The Gambia's historic 1-0 win over Mauritania at the Africa Cup of Nations prompted joyous celebrations across the country on Wednesday evening.
Belgium-based winger Ablie Jallow had the honour of scoring his country's first goal at a Nations Cup as he struck delightfully after just ten minutes for the tournament debutants in Limbe, Cameroon.
Jallow's stunning effort clinched victory for the tournament's lowest-ranked side in their opening Group F tie and sent a nation into rapture.
"I was watching from home and immediately after the final whistle people started celebrating on the streets," Gambian sports journalist Sheikh Tijan Gaye, who lives in the capital Banjul, told BBC Sport Africa.
Gambians were out on streets across the country with drivers honking their horns in Banjul and Serrekunda.
Until their qualification last year, the Scorpions were the only West African side to have never contested a Nations Cup.
The match prompted The Gambia President Adama Barrow, whose government approved a budget of just over $2m for the team's tournament preparations, to post his first Twitter entry of the year, a photograph of him watching the match with cabinet colleagues.
The main opposition leader, Ousainou Darboe, was also proud to be watching and congratulated the Scorpions for spreading joy across The Gambia.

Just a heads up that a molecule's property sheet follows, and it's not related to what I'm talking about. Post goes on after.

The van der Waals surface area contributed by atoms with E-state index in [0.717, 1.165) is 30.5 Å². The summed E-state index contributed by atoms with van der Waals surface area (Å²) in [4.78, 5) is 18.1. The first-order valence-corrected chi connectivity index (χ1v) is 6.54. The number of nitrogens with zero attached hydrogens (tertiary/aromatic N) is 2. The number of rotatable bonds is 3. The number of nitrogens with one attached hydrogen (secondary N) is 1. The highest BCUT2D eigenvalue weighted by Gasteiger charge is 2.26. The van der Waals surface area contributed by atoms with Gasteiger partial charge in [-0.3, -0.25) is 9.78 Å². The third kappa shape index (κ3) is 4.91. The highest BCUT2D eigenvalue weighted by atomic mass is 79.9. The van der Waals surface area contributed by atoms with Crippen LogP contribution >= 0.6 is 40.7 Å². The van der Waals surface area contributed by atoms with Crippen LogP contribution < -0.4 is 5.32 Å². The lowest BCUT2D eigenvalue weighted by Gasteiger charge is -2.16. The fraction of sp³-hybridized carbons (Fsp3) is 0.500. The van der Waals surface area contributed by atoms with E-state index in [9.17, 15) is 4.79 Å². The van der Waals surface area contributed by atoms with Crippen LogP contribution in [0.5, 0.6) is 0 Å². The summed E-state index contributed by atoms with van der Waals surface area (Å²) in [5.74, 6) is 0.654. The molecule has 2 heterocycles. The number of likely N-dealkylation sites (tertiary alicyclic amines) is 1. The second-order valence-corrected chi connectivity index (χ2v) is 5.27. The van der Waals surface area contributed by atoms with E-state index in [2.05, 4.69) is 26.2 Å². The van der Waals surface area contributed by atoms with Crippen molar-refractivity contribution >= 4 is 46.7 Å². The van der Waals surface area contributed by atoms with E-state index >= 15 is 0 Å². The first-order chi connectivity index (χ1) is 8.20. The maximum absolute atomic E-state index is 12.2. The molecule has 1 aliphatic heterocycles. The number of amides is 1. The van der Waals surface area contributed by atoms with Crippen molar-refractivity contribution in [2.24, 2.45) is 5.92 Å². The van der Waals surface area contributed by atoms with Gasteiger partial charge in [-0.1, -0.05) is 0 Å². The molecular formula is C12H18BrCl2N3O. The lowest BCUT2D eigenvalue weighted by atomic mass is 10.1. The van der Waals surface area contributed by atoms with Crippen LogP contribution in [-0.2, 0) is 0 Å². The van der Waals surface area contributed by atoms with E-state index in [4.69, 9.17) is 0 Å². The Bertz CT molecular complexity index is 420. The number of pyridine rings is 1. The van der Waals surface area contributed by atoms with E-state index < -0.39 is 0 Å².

"Congratulations our Scorpions, we're all proud of you, you've done what is expected of you," Darboe said.
"The whole nation is in joyous mood. For once our country has reunited in purpose, for once our country is reuniting in objective - you're the unifying factor.
"We congratulate you and we continue to support you, I'm sure you will continue so that you will keep the flag flying."
Gambia fans rewarded for patience
The Gambia first tried to qualify in the mid-1970s for the Nations Cup, which then featured eight teams, but only succeeded last March, with the tournament now a 24-team competition.
They are doing so nearly two decades on from their junior sides impressing when qualifying for both African, where they were U-17 champions in both 2005 and 2009, and global age-level competitions.
Featuring players who turned out at such events as the 2005 Under-17 World Cup, such as Pa Modou Jagne and Ebrima Sohna, The Gambia used some of that know-how when keeping Mauritania at bay as a nation followed spellbound.
"Gambians have been supporting the team throughout the build-up to the match on social media while many wore the national team jerseys," added journalist Gaye.
The Gambia, who next play Mali in Limbe on Sunday before meeting Tunisia on 20 January in their Group F decider, are ranked 150th in the world by Fifa.